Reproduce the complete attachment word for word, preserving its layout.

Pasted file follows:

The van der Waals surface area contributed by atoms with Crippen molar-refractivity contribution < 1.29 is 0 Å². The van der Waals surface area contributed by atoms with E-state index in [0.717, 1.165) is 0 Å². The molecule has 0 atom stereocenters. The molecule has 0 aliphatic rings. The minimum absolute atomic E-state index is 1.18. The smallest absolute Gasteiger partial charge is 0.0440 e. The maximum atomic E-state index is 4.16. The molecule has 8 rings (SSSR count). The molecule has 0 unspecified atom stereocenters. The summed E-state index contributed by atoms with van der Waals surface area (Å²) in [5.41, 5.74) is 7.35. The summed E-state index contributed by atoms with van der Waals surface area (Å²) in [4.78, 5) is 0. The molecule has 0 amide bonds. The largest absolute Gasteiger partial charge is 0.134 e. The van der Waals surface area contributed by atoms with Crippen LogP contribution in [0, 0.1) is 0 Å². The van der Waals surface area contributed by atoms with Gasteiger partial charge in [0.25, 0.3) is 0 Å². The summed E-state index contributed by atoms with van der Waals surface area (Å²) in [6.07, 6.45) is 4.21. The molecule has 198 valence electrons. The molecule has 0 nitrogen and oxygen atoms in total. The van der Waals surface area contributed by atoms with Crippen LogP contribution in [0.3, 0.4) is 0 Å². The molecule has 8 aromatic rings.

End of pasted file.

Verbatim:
The van der Waals surface area contributed by atoms with Crippen molar-refractivity contribution < 1.29 is 0 Å². The van der Waals surface area contributed by atoms with E-state index in [0.717, 1.165) is 0 Å². The molecule has 0 atom stereocenters. The molecule has 0 aliphatic rings. The minimum absolute atomic E-state index is 1.18. The smallest absolute Gasteiger partial charge is 0.0440 e. The maximum atomic E-state index is 4.16. The molecule has 8 rings (SSSR count). The molecule has 0 unspecified atom stereocenters. The summed E-state index contributed by atoms with van der Waals surface area (Å²) in [5.41, 5.74) is 7.35. The summed E-state index contributed by atoms with van der Waals surface area (Å²) in [4.78, 5) is 0. The molecule has 0 amide bonds. The largest absolute Gasteiger partial charge is 0.134 e. The van der Waals surface area contributed by atoms with Crippen LogP contribution in [0, 0.1) is 0 Å². The van der Waals surface area contributed by atoms with Gasteiger partial charge in [0.25, 0.3) is 0 Å². The summed E-state index contributed by atoms with van der Waals surface area (Å²) in [6.07, 6.45) is 4.21. The molecule has 198 valence electrons. The molecule has 0 nitrogen and oxygen atoms in total. The van der Waals surface area contributed by atoms with Crippen LogP contribution in [0.3, 0.4) is 0 Å². The molecule has 8 aromatic rings.